Almost half of Canadian employees living paycheque to paycheque, survey indicates
CBC News, September 6

Nearly half of workers are living paycheque to paycheque due to soaring spending and debt levels, a new survey by the Canadian Payroll Association suggests. The poll found 47 per cent of respondents said it would be difficult to meet their financial obligations if their paycheque were delayed by even one week. The survey, which polled 4,766 Canadian employees between June 27 and Aug. 5, also found that 35 per cent said they feel overwhelmed by their level of debt.

Fed workers fed up
Kelowna Capital News, September 8

Federal employees, upset at the ongoing pay problems with the government’s computerized Phoenix payroll system and the moving of the Canada Employment and Immigration office in Vegreville, Alberta to Edmonton, took their issues directly to Kelowna-Lake Country MP Stephen Fuhr Friday. While Fuhr was not at his downtown Kelowna office at the time, the 24 protesters from across B.C. and the Yukon, chanted and waved placards outside. Vanessa Miller, regional vice-president of the of the Canadian Employment and Immigration Union, said despite assurances from the federal government that the long-running problems with Phoenix would be fixed, problems are still occurring.

NDP Insiders Prepare to Lobby Victoria on Behalf of Corporate Clients
The Tyee, September 7

The self-described “architect” of Premier John Horgan’s winning bid to lead the British Columbia NDP has registered as a consultant lobbyist for seven clients since the start of August. An Alberta oil and natural gas company, a San Francisco ride-hailing company, a large medical test provider and groups promoting health and technology research are among those hiring Michael Gardiner, the former provincial director of the NDP, to help make their case to the NDP government that was sworn in July 18.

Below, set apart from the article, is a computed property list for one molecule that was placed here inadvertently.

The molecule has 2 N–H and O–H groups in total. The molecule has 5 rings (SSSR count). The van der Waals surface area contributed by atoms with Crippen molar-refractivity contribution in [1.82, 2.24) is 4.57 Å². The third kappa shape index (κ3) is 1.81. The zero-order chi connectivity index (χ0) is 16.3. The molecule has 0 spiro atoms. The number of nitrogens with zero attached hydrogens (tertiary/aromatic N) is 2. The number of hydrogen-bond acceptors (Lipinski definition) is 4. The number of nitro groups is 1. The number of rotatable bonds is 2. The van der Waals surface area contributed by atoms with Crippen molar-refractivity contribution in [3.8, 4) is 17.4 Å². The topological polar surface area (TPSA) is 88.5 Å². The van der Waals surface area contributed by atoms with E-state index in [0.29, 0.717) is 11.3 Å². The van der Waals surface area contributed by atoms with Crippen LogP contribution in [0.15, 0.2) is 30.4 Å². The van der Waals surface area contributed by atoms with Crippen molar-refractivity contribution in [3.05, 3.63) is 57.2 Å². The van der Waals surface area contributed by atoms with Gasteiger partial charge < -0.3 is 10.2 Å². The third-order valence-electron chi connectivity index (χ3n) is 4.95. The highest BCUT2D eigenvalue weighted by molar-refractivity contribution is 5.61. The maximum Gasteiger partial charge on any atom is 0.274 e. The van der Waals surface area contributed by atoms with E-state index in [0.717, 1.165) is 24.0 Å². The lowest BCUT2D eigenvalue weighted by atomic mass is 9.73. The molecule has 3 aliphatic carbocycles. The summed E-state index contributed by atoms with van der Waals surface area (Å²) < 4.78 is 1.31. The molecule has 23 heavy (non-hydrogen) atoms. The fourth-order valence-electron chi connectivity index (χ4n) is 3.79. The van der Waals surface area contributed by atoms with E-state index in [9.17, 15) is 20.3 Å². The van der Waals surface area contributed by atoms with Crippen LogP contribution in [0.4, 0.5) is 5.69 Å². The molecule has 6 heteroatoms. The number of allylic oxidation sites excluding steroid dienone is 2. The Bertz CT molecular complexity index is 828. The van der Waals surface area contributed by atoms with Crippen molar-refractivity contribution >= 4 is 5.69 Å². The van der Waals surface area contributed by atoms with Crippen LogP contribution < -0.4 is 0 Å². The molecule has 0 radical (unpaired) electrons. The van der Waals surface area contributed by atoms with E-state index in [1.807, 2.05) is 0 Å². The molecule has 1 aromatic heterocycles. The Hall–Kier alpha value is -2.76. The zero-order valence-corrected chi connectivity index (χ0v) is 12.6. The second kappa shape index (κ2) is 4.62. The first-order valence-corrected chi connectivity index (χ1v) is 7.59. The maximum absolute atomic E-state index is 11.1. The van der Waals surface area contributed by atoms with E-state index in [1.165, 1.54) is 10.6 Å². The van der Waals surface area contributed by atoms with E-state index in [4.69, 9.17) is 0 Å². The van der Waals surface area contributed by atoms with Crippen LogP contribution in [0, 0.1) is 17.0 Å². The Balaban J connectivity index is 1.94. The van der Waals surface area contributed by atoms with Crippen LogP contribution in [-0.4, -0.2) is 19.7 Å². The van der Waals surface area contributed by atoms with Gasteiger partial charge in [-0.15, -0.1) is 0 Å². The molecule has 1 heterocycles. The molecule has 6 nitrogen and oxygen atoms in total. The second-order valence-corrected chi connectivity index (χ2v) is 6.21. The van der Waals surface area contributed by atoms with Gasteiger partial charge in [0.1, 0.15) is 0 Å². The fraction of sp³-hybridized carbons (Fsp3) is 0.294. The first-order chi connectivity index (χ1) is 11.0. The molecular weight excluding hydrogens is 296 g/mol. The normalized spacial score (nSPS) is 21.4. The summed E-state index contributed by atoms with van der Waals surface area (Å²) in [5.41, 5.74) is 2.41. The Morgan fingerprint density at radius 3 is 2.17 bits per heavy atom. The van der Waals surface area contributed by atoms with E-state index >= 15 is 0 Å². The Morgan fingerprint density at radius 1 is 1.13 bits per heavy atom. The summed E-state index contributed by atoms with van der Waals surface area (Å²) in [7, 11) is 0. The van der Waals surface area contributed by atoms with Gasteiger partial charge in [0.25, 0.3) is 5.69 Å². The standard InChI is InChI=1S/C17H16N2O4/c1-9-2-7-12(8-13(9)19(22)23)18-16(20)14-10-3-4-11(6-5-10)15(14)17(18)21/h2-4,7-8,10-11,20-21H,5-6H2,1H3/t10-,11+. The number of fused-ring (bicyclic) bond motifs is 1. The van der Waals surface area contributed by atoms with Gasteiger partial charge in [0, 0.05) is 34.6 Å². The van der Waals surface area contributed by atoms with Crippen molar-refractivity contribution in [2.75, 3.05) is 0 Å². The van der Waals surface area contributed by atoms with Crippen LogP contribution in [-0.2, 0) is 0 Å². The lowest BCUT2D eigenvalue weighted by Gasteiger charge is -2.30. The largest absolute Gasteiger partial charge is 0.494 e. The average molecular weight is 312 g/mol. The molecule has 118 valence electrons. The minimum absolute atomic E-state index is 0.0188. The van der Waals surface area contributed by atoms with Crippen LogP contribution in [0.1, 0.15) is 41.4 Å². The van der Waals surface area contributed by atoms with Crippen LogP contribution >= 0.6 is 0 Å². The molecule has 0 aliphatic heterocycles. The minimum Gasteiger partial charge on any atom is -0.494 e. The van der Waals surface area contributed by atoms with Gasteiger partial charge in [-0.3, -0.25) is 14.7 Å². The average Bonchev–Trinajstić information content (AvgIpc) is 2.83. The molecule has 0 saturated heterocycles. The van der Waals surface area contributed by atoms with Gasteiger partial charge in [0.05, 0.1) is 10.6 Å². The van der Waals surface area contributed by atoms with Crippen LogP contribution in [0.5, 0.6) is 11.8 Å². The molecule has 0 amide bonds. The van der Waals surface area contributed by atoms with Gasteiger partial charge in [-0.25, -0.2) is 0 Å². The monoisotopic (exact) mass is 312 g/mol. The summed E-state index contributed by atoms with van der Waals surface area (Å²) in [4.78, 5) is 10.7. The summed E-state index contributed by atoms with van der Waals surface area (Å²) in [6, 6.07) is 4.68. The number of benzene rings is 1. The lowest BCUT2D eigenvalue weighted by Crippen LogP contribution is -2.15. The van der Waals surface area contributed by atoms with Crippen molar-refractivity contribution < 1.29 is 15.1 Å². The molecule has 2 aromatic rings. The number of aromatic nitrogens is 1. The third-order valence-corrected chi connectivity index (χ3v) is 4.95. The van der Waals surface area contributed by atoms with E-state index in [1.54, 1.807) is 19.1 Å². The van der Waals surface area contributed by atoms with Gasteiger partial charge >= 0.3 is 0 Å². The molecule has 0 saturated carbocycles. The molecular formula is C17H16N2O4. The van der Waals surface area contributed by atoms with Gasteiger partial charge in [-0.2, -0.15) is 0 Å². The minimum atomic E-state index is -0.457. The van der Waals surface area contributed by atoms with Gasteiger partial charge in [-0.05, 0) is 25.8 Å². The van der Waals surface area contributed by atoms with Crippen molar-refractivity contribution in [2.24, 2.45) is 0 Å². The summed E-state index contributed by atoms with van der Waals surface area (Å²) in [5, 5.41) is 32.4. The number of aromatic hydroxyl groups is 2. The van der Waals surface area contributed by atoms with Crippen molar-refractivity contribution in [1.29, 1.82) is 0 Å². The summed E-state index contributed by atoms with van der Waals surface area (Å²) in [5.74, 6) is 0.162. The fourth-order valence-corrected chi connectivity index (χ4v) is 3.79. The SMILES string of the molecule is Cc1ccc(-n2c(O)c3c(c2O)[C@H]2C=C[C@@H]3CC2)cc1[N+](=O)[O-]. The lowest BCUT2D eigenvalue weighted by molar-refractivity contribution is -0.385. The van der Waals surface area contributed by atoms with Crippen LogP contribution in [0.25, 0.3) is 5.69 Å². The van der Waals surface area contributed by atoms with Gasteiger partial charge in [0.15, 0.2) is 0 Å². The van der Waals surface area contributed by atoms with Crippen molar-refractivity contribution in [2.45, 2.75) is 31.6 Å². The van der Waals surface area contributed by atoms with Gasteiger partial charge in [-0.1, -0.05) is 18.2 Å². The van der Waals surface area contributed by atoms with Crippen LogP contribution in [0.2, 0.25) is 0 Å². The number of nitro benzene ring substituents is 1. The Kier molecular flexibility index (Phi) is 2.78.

Nova Scotia unions ask to be included in legal review of wage-freeze law
Rabble.ca, September 7

Unions in Nova Scotia are asking to be included in a legal review of a bill that restricts wage increases for public servants and, they say, infringes on their constitutional rights to collectively bargain. On Sept. 6, CUPE Nova Scotia, the Nova Scotia Government and General Employees Union (NSGEU), the Nova Scotia Nurses’ Union (NSNU), the Nova Scotia Teachers’ Union (NSTU), SEIU Local 2, Unifor and the Canadian Union of Postal Workers (CUPW) asked to be part of the Nova Scotia Court of Appeal’s review of Bill 148.

Whistleblower scientist not entitled to get job back, court rules
CBC News, September 6

Dr. Shiv Chopra has lost his 13-year battle to regain the Health Canada job from which he was fired in 2004. The ruling came from the Federal Court of Appeal on Wednesday. Chopra called it a “travesty of justice.” Chopra was one of three Health Canada veterinary scientists who spoke out in the 1990s about pressure from their bosses to approve drugs despite concerns about human safety. He and his colleagues, Dr. Margaret Haydon and Dr. Gérard Lambert, were eventually fired in 2004 for insubordination.

TTC Union says it will conduct own air quality assessment
Inside Toronto, September 4

The president of the TTC’s largest labour union says the local intends to complete its own air quality assessment of the subway system, regardless of what the transit commission’s own study finds. Kevin Morton of Local 113 welcomed the study, to be undertaken by Toronto Public Health (TPH) over one year measuring the amount of potentially harmful Particulate Matter (PM) with a diameter of 2.5 micrometres – large enough to seep into lungs and increase the risk of heart and respiratory disease – generated by the grinding of rail tracks. But he said the union will challenge any finding indicating subway air quality is safe.

XVMLKJYTONFRPLK3U6ANV2BUHUPrivatization of extramural nursing an ‘erosion of care,’ union says
CBC News, September 5